ACEco Precision Wood Tooling. 2000. Industrial Wood Tooling, Catalog and Technical Manual. Idaho, 61 pp.nAmerican Society for Testing and Materials (ASTM). 1995. Standard test methods for specific gravity of wood and wood-base materials. ASTM D 2395-93. ASTM, Philadelphia, PA. Pp. 348-355.nAmerican Society for Testing and Materials (ASTM). 1997a. Standard test methods of static tests of lumber in structural sizes. ASTM D 198-94. ASTM, Philadelphia, PA. Pp. 57-75.nAmerican Society for Testing and Materials (ASTM). 1997b. Standard test methods for evaluating adhesives for finger jointing lumber. ASTM D 4688. ASTM, Philadelphia, PA. Pp. 373-379.nBustos, C., R. E. Hernández, R. Beauregard, and M. Mohammad. 2002. Investigations on the wood machining parameters of finger-jointing process of black spruce. Pages 130-136 in Wan Mahmood Wan Ab. Majid et al. Proc. 7th World conference on timber engineering. Timber Construction in the New Millennium. Timber Joints. 12-15 August, Kuala Lumpur. Malaysia.nBustos, C., R. E. Hernández, and M. Mohammad. 2003a. Structural performance of finger-joined black spruce lumber with different joint configurations. Forest Prod. J.53(9):72-76.nBustos, C., R. E. Hernández, and M. Mohammad. 2003b. Effects of curing time and end-pressure on the tensile strength of fingerjoined black spruce lumber. Forest Prod. J.53(11/12):85-89.nCaster, D., N. Kutscha, and G. Leick. 1985. Gluability of sanded lumber. Forest Prod. J.35(4):45-52.nCollins, M., and B. Walford 1998. Recent research into structural fingerjointing. New Zealand Engineering. Construction and Construction Materials.53(6):24-26.nHernández, R. E. 1994. Effect of two wood surfacing methods on the gluing properties of sugar maple and white spruce. Forest Prod. J.44(7/8):63-66.nHernández, R. E., and N. Naderi. 2001. Effect of knife jointing on the gluing properties of wood. Wood Fiber Sci.33(2):292-301.nHernández, R. E., and L. F. de Moura. 2002. Effects of knife jointing and wear on the planed surface quality of northern red oak wood. Wood Fiber Sci.34(4):540-552.nHernández, R. E., and G. Rojas. 2002. Effects of knife jointing and wear on the planed surface quality of sugar maple wood. Wood Fiber Sci.34(2):293-305.nJokerst, R. W., and H. A. Stewart. 1976. Knife-versus abrasive-planed wood: quality of adhesive bonds. Wood Fiber8(2):107-113.nKretschmann, D. E., and D. W. Green. 1999. Lumber stress grades and design properties. Chapter 6. Pages 6.1-6.14 in Wood Handbook. Wood as an engineering material. General Technical. Report FPL-GTR-113. USDA, Forest Service, Forest Prod. Lab. Madison, WI.nKutscha, N., and R. Caster. 1987. Factors affecting the bond quality of hem-fir finger-joints. Forest Prod. J.37(4):43-48.nMurmanis, L., B. River, and H. Stewart. 1986. Surface and subsurface characteristics related to abrasive-planing conditions. Wood Fiber Sci.18(1):107-117.nMurmanis, L., B. River, and H. Stewart. 2000a. Standard grading rules for Canadian lumber. National Lumber Grades Authority (NLGA). Vancouver, BC. Canada. 238 pp.nNational Lumber Grades Authority. 2000b. Special products standard for fingerjoined structural lumber. NLGA-SPS 1. Vancouver, BC. Canada. 25 pp.nReeb, J. E., J. J. Karchesy, J. R. Foster, and R. L. Krahmer. 1998. Finger-joint quality after 4, 6 and 32 hours of knife wear: Preliminary results. Forest Prod. J.48(7/8):33-36.nRiver, B. and V. Miniutti. 1975. Surface damage before gluing-weak joints. Wood and Wood Products.80(7):35-38.nSAS Institute. 1998. SAS/Stat users guide, release 6.03 Ed. SAS Institute, Inc., Cary, NC. USA.nSelbo, M. L. 1975. Surfacing wood for gluing. Pages 60-61 in Adhesive bonding of wood. Tech. Bull. N° 1512. USDA Forest Service. Washington, DC.nSingh, A. P., C. R. Anderson, J. M Warnes, and J. Matsumura. 2002. The effect of planing on the microscopic structure of Pinus radiata wood cells in relation to penetration of PVA glue. Holz Roh-Werkst.60(5):333-341.nStehr, M., and S. Östlund. 2000. An investigation of the crack tendency on wood surfaces after different machining operations. Holzforschung54(4):427-436.nWisconsin Knife Works, Inc. 2000. Premium Cutting Tools, 07/00 Catalog. Beloit, WI. 112 pp.n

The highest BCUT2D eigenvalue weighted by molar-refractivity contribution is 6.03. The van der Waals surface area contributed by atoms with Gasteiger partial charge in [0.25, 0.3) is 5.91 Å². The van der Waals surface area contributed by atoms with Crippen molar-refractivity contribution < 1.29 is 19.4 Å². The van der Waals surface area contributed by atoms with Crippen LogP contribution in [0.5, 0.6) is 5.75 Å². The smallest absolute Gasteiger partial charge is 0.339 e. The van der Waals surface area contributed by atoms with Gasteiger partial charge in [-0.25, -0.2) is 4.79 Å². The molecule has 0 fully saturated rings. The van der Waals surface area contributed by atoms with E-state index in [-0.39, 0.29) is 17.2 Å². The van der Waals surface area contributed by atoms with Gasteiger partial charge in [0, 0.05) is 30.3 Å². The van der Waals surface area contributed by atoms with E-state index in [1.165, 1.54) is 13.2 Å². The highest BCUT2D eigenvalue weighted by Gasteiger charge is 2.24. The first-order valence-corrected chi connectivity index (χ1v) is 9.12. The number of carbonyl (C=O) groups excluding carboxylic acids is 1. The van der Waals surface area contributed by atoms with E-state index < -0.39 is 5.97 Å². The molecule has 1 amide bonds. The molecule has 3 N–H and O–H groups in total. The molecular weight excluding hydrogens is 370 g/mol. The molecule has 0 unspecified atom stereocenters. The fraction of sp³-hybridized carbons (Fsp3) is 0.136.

The copyright of an article published in Wood and Fiber Science is transferred to the Society of Wood Science and Technology (for U. S. Government employees: to the extent transferable), effective if and when the article is accepted for publication. This transfer grants the Society of Wood Science and Technology permission to republish all or any part of the article in any form, e.g., reprints for sale, microfiche, proceedings, etc. However, the authors reserve the following as set forth in the Copyright Law:
1. All proprietary rights other than copyright, such as patent rights.
2. The right to grant or refuse permission to third parties to republish all or part of the article or translations thereof. In the case of whole articles, such third parties must obtain Society of Wood Science and Technology written permission as well. However, the Society may grant rights with respect to Journal issues as a whole.
3. The right to use all or part of this article in future works of their own, such as lectures, press releases, reviews, text books, or reprint books.